A draft law backed by the European Parliament on January 17 proposes to raise the European Union’s (EU’s) renewable targets to 35% by 2030—substantially higher than a 27% target proposed by the European Commission and EU Council.
Members of the European Parliament (MEPs) voted 492–88 (with 107 abstentions) to increase the share of renewable sources in gross final consumption of energy to 35% by 2030. To meet the targets, EU states will be required to set their own national targets and monitor them in line with the draft law that will be overseen by the Energy Union. Member states would be allowed to deviate from the target by no more than 10% under certain conditions.
Significantly, Parliament also wants subsidies for biomass to be designed “to avoid encouraging the unsustainable use of biomass for energy production if there are better industrial or material uses, as carbon captured in wood would be released if it were burned for heating,” the body said. For power generation, that means priority should be given to burning wood wastes and residues.
The body also said it wants to ensure that “prosumers”—consumers who produce power on their premises via rooftop solar photovoltaic or other means—can install energy storage systems without any charges, fees, or taxes. On Wednesday, MEPs urged member states to assess “existing barriers” to prosumers, and “to promote such consumption” so that prosumers—especially households—can generate power without being subject to “unjustified conditions or procedures.”
Parliament on Wednesday also voted 485–132 (with 58 abstentions) on a draft law that establishes a binding EU-level target of a 35% improvement in energy efficiency. Member states will be expected to consider the target on the basis of projected energy consumption in 2030 according to the PRIMES model.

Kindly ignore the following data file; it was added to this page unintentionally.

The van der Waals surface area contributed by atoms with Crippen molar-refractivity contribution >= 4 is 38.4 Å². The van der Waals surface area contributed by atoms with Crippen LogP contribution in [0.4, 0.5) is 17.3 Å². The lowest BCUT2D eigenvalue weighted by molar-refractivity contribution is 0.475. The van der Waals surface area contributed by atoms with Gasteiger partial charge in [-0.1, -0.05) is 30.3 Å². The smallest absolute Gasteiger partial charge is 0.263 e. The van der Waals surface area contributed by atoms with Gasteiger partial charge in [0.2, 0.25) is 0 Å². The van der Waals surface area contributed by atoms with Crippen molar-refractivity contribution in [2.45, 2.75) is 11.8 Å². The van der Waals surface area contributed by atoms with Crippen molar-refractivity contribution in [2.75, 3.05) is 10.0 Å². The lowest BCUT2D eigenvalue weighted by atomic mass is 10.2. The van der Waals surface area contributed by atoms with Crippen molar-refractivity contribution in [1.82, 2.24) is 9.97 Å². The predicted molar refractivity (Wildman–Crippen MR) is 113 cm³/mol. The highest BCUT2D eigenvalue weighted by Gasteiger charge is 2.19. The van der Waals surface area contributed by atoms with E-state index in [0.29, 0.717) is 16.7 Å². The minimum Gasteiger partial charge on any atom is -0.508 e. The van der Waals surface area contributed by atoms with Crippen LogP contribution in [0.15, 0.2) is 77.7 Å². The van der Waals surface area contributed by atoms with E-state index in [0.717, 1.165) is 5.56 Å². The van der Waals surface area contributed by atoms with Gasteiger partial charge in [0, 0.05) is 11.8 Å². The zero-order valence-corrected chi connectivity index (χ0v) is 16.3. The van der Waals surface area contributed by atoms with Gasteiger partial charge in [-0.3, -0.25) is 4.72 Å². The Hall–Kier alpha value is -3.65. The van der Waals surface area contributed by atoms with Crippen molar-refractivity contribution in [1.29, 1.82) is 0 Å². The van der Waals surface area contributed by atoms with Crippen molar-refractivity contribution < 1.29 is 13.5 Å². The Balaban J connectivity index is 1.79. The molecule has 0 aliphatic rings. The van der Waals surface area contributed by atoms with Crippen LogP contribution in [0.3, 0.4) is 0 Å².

By 2030, each member state will also need to get 12% of energy consumed in transport from renewables. Significantly, the measure caps contribution of “first generation” biofuels—made from food and feed crops—to 2017 levels. MEPs also banned the use of palm oil from 2021.
MEPs additionally voted to require that 90% of fuel stations along the roads of the Trans-European Networks should be equipped with “high power” recharging points for electric vehicles by 2022.
To meet the targets, EU states will be required to set their own national targets and monitor them in line with the draft law that will be overseen by the Energy Union.
The European Parliament, composed of 751 MEPs who are directly elected by voters in EU member states, and the EU Council are part of an essentially bicameral institution that carries out legislative functions for the 28–member country bloc. The European Commission functions as its executive branch.
However, several EU member countries are wary of the new targets, and Parliament’s new measures will likely set the scene for tough negotiations with the European Council, which will establish when these targets will be introduced in EU regulations.
The EU’s share of energy consumed from renewables soared to 16.7% in 2015, and the region is on track to reach its 20% target for 2020. EU member states agreed the target should be hiked to 27% by 2030 during negotiations in 2014. Last December, EU energy ministers that form the EU Council left that target in place.
Meanwhile, last year, while the European Commission suggested increasing targets for energy efficiency from 27% to 30%—an idea that the Council ultimately backed—several Central and Eastern European countries voiced their strong opposition.
Europe’s power sector has largely accepted the region’s accelerated transition to renewables to address climate change, air pollution, and depletion of natural resources. In December, pan-European power sector trade group EURELECTRIC laid out a long-term vision that commits the power sector to take a lead role in Europe’s decarbonization efforts toward the Paris Agreement. The vision, which EURELECTRIC said was backed by national associations and chief executives from all major power companies in Europe, calls for more investment in carbon-neutral power sources, digitalization, demand-side response, and grid reinforcement.
—Sonal Patel is a POWER associate editor (@sonalcpatel, @POWERmagazine)